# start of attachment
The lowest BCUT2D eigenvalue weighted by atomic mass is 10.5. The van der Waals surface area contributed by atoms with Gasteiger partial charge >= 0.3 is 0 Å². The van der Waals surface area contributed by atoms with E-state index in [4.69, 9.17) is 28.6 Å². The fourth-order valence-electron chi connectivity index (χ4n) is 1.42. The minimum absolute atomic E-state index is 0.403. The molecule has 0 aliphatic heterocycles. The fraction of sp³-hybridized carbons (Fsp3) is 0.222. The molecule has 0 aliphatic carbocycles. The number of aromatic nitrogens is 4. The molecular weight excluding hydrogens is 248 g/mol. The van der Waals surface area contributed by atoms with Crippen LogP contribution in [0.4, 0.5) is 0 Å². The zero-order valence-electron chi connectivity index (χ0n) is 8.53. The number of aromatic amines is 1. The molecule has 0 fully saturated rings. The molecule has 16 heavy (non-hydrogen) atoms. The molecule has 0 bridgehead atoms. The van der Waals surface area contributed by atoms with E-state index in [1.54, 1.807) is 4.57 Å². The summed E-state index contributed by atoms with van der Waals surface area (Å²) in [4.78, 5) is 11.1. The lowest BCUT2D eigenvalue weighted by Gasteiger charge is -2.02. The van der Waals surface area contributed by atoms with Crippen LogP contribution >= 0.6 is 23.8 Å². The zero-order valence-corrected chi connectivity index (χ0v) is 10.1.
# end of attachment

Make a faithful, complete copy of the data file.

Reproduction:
The lowest BCUT2D eigenvalue weighted by atomic mass is 10.5. The van der Waals surface area contributed by atoms with Gasteiger partial charge >= 0.3 is 0 Å². The van der Waals surface area contributed by atoms with E-state index in [4.69, 9.17) is 28.6 Å². The fourth-order valence-electron chi connectivity index (χ4n) is 1.42. The minimum absolute atomic E-state index is 0.403. The molecule has 0 aliphatic heterocycles. The fraction of sp³-hybridized carbons (Fsp3) is 0.222. The molecule has 0 aliphatic carbocycles. The number of aromatic nitrogens is 4. The molecular weight excluding hydrogens is 248 g/mol. The van der Waals surface area contributed by atoms with Crippen LogP contribution in [0.4, 0.5) is 0 Å². The zero-order valence-electron chi connectivity index (χ0n) is 8.53. The number of aromatic amines is 1. The molecule has 0 fully saturated rings. The molecule has 16 heavy (non-hydrogen) atoms. The molecule has 0 bridgehead atoms. The van der Waals surface area contributed by atoms with E-state index in [1.54, 1.807) is 4.57 Å². The summed E-state index contributed by atoms with van der Waals surface area (Å²) in [4.78, 5) is 11.1. The lowest BCUT2D eigenvalue weighted by Gasteiger charge is -2.02. The van der Waals surface area contributed by atoms with Crippen LogP contribution >= 0.6 is 23.8 Å². The zero-order valence-corrected chi connectivity index (χ0v) is 10.1.